And I love the Italians because they totally get me. The Café Macchiato is very similar to Café Noisette mentioned above. Café Macchiato essentially means coffee stained with a bit of milk. Its sibling Latte Macchiato is quite the opposite and has a lot of milk stained with a bit of coffee. * 10 points for guessing what I would prefer *
If strong coffee isn’t what you want, then go ahead and order the typical Cappucino or Café Latte. And if you are feeling in the mood for some alcohol, have a Café Correto spiked with some Cognac or Grappa.
Caphe Sua Da, Vietnam
This one is almost a rich dessert – what with the condensed milk and all. Caphe sua da or Cafe sua da is a traditional Vietnamese coffee. Vietnamese-grown dark roasted coffee is ground and brewed with a small metal drip filter Ca phe phin. The brew is mixed in a cup with sweetened condensed milk, stirred and poured over ice.
My bestie ( above mentioned 9PM coffee one) and I first tried this out at Cafe Moshes in Mumbai and when we planned our girls’ trip to Vietnam, we knew we just had to try the authentic, local version. I must add the Cafe Moshes version wasn’t too different from the one in Vietnam. So, if you don’t have a trip to Vietnam planned in the near future, go try out this coffee at Moshes.
Kopi Luwak, Bali
Coffee can be differentiated by 3 things:
- Production of the Coffee powder
- Method of brewing
- Method of serving
Known as the most expensive coffee in the world, Kopi Luwak is different because of its uncommon (and disgusting) method of production. Coffee beans are digested by an Indonesian Civet (a cat-like animal) ; acted upon by internal enzymes ; and the beans in the cat poop are washed, roasted and processed further for the finished product.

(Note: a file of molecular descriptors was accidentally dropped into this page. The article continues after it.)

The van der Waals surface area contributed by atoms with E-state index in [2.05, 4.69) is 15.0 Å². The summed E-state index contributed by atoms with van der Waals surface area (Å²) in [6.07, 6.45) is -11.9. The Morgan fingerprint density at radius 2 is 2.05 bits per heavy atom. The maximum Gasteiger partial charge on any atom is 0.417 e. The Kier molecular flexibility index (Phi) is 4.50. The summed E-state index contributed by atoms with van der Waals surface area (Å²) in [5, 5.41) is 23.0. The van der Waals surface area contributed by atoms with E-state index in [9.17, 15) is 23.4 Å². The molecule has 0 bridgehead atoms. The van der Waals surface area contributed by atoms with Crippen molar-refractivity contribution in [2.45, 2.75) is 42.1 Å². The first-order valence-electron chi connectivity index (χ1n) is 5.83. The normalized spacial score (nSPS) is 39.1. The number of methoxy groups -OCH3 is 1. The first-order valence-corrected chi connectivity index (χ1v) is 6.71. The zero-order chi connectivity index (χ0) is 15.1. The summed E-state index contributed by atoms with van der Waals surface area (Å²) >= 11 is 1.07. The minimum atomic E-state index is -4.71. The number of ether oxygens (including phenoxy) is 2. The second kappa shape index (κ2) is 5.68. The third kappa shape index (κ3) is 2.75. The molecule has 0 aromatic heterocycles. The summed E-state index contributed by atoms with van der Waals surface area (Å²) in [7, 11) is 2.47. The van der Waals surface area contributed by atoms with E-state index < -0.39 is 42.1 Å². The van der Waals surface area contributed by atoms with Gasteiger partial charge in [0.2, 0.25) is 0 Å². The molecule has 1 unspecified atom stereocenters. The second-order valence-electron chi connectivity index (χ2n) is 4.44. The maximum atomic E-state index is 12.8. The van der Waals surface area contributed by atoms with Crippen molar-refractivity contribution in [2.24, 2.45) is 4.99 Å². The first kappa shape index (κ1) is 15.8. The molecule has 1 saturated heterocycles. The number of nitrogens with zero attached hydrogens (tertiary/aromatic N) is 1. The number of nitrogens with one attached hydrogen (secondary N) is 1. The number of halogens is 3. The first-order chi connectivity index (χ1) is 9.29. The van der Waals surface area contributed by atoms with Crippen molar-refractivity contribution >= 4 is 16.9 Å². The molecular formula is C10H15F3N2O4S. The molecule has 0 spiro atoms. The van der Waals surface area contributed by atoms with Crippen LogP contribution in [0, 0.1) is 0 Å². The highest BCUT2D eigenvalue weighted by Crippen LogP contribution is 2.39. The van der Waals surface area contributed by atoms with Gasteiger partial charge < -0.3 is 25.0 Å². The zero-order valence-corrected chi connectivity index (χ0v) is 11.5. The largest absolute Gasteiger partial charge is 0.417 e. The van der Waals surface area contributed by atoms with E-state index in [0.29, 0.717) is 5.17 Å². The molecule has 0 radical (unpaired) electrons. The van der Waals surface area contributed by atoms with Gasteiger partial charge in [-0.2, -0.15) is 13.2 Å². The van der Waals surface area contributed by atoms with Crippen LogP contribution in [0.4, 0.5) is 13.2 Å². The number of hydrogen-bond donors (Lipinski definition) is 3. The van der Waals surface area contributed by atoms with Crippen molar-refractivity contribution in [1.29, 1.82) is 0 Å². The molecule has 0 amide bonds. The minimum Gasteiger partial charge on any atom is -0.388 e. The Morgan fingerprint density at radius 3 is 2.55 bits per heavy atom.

The Kopi Luwak coffee powder is best brewed in a traditional South East Asian filter (much like the Vietnamese filter) and served black. Personally I think it is over-hyped and I’d rather have my filter coffee sans the animal faeces.
There is a Turkish proverb that says “The memory of a coffee lasts for forty years”.
I, for one, couldn’t agree more. The memories aren’t just of the delicious coffee but of the people you share it with. It is fascinating how a simple cup of coffee is steeped in culture, tradition and socialization and you haven’t experience Turkey if you don’t visit a coffee house and spend hours together over coffee and hookah.
Turkish Coffee or Kahve is unique by virtue of the way it is brewed. This is an unfiltered coffee made by boiling ground coffee beans in water in a traditional coffee pot called the cezve. The brew is then served in small coffee cups with matching saucers. More often than not, these cups have beautiful, intricate designs and make for good souvenirs too. Kahve is served with water and a Turkish delight – the former to cleanse your palate before the coffee and the latter in case the coffee is too strong and bitter for you.
This is typical Viennese coffee drink similar to a Cappuccino. The difference here is the coffee blend which is slightly milder than the one used in a Cappuccino. Sometimes, instead of foamed milk, the coffee is topped with whipped cream. This is much too creamy and milky for my liking but if strong, bitter, toxic coffee isn’t your calling, then this is for you.
Julius Meinl (easily spotted as the man in a Turkish hat with tassels) is the most popular brand/manufacturer of coffee in these regions and make sure you leave Austria with this coffee powder.
My pursuit for coffee has a long way to go. Brazil, Columbia and the Caribbean promise to be a paradise for coffee fanatics such as me. But for now, I’ll make do with the Costco version.